With a 20% year-on-year increase in the number of students with an autism diagnosis, it is important that staff are aware of the condition and how best to support autistic students. In this workshop you will explore how small adjustments to your daily practice can make a big difference to students.

Parallel Session 3

Clare Hagerup

Student Support Hours: a pilot

This session will explore the introduction of Student Support Hours to validated higher education provision at Wakefield College in the 2015/16 academic year.  It will outline the rationale behind their introduction, how they were utilised, and what the future holds in terms of their continuation.

Parallel Session 4

Jo Tyssen

The retention puzzle: challenging dominant discourse and practice

This session will focus on reviewing dominant discourse, policy and practice surrounding widening participation and retention. It introduces the idea of students as knowledge-producers to increasing understanding of (non)continuation, from the perspective of the student.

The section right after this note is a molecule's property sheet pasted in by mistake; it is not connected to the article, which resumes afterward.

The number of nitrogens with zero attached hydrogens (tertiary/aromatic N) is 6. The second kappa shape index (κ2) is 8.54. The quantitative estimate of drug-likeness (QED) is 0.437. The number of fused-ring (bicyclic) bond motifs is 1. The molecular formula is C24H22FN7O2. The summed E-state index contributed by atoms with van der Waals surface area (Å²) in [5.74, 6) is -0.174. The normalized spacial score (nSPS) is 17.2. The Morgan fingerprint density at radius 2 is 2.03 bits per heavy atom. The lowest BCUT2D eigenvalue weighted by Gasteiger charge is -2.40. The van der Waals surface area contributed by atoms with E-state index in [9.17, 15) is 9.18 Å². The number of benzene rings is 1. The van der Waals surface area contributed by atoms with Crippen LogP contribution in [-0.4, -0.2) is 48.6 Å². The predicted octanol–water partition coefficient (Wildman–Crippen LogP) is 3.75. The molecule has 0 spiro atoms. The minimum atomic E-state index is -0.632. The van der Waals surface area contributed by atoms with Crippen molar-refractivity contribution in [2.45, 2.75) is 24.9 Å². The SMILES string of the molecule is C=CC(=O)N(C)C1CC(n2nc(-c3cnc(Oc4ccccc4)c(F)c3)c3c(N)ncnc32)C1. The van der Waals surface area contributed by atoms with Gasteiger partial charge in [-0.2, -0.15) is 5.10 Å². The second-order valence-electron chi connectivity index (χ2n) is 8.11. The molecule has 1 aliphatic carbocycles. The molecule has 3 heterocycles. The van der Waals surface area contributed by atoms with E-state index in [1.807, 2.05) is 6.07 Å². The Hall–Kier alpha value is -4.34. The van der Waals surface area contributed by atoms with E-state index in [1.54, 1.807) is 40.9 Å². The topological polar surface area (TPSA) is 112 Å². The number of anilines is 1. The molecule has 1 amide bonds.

13:30 – 13:45

 

BREAK

13:45 – 14:15 Parallel Session 5

Debbie Rolls

Widening horizons
– a tool for widening participation

– how we can encourage students to look beyond their personal environment.

Sharing diverse work and personal experiences Using WP students as advisors to students with less rich experiences Participating in and planning educational visits Studying the education systems of other countries Undertaking Erasmus trips (the degree was rewritten to specifically allow for a 5 month Erasmus trip – so far 5 students have been to Spain, other students have been on two week teaching placements in Spain) Getting students to visit other workplaces Developing ‘vision’ and the ability to criticise practice

 

Parallel Session 6

Janet Smith-HarrisonProgression

 

14:15 – 14:45

 

Lessons learned and evaluation

Heart Partners